Those Russians

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The Book Fair has finished its run in the bookstores of the interior of Cuba, but the Cuban press is still celebrating Russia and its culture, as in the days when we marched arm-in-arm with the “indestructible Soviet Union.” But now the bolos* don’t speak of socialism, can’t remember the “Great Lenin,” and don’t send ships with food, weapons, and oil to their Caribbean backyard. Now they’ve returned with some literary works, dozens of films and exhibits on World War II, and the 50th anniversary of relations between Moscow and Havana. Beggars can’t be choosers.

Ordinary Cubans also suffer from amnesia. None of the thousands of Cuban engineers who studied in that country keep up the Siberian bear hugs. The houses of the Soviet technicians and advisers, even the military bases of the former allies, have all been recycled. When the resource pipeline was shut off, and advice on how to build communism stopped, so ended our admiration for the greatness of the Russian soul.

But melancholy nests in the circles of power. A few days ago Raúl Castro fondly recalled his years of learning in the military academies of Moscow, where he used to return for guidance up until 1990. Other generals and ministers expressed nostalgia for the decades of meetings, travel, and vodkas.

The Russians of those days don’t have much to do with the functionaries who now preside over the delegation that came to the Havana Book Fair. In the photos published by the press, Foreign Minister Sergei Lavrov smiles beside General Raúl Castro and the Cuban minister, with whom he signed papers and talked about strategic relationships. Behind the words there are plenty of differences. The mandarins of the island are old-timers who flirt, do business, and ask for loans to the country.

Thanks to the Russians of those days, they dismantled our nation. To the Moscow comrades they owe the power that they still wield through blood and fire. The legacy of the Soviet empire was the technical, military, academic, and philosophical support for voluntary socialism, and its imposition by the Castro brothers. Even the instruction manuals on how to repress the Cuban opposition were produced in the secret headquarters of the homeland of Lenin. The officers of the Armed Forces and Ministry of the Interior are the best students of the Slavic troika.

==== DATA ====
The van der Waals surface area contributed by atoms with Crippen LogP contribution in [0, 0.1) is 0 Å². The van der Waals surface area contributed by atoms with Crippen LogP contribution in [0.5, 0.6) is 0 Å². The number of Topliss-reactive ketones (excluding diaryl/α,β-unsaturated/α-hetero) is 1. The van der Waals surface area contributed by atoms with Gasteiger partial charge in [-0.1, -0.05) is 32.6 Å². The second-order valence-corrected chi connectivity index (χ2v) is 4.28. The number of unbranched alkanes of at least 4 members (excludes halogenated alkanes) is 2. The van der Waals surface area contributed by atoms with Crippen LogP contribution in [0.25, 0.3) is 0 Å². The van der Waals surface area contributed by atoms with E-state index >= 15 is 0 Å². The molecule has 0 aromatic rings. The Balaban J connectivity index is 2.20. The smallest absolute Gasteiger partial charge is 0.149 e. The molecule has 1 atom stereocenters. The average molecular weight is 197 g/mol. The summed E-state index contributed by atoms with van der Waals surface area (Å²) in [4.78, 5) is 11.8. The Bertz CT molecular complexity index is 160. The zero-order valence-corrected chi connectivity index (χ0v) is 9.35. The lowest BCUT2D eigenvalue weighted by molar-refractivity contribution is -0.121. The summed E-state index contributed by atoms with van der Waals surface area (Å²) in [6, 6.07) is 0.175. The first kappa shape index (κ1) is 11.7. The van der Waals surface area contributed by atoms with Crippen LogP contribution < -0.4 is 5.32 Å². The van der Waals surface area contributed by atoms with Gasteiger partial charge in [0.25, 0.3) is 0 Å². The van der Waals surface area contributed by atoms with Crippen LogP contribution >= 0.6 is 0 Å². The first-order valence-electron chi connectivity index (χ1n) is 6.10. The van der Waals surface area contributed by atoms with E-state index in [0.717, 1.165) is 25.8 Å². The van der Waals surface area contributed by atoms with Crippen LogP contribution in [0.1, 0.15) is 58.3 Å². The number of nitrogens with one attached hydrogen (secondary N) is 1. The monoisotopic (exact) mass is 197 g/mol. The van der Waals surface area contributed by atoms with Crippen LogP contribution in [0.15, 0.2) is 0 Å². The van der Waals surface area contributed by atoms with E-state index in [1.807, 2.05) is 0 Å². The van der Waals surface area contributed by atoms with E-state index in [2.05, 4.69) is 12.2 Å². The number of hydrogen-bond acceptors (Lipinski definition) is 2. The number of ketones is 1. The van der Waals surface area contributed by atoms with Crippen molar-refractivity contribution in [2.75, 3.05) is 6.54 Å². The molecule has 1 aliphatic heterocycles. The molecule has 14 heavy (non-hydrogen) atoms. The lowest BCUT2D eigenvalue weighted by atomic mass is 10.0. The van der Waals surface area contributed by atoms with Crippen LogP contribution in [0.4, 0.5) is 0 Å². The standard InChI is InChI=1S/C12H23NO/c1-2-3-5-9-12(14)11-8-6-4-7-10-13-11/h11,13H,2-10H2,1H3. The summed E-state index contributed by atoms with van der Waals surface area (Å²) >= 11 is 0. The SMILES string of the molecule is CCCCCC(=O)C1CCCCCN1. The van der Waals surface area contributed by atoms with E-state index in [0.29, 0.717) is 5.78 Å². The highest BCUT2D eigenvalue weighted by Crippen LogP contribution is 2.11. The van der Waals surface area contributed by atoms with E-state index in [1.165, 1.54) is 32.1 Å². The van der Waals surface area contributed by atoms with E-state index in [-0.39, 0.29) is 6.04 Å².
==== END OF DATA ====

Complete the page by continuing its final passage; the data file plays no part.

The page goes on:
The censors who make editorial decisions about the books we read on the island are the nursery-school graduates of those experts of real socialism. The cultural heritage of the Russians still hangs over the founders, who do not measure up to the exclusive standards set in the offices of the Communist Party, heir to its Soviet counterpart.

A veneer of cynicism covers this display of gratitude to the former Soviet Union. Because the Russians have come to prefer the films of Eisenstein, the art of Konstantin S. Stanislavski, or reading the epic portrayals by Tolstoy, the psychological acuity of Dostoevsky, the irony of Chekhov, and the biting criticism of Soviet society recreated by Mikhail Bulgakov in his novels.

Translator’s note:  “bolos” (literally “bowling pins”) is Cuban slang for “Russians”

Translated by: Tomás A.

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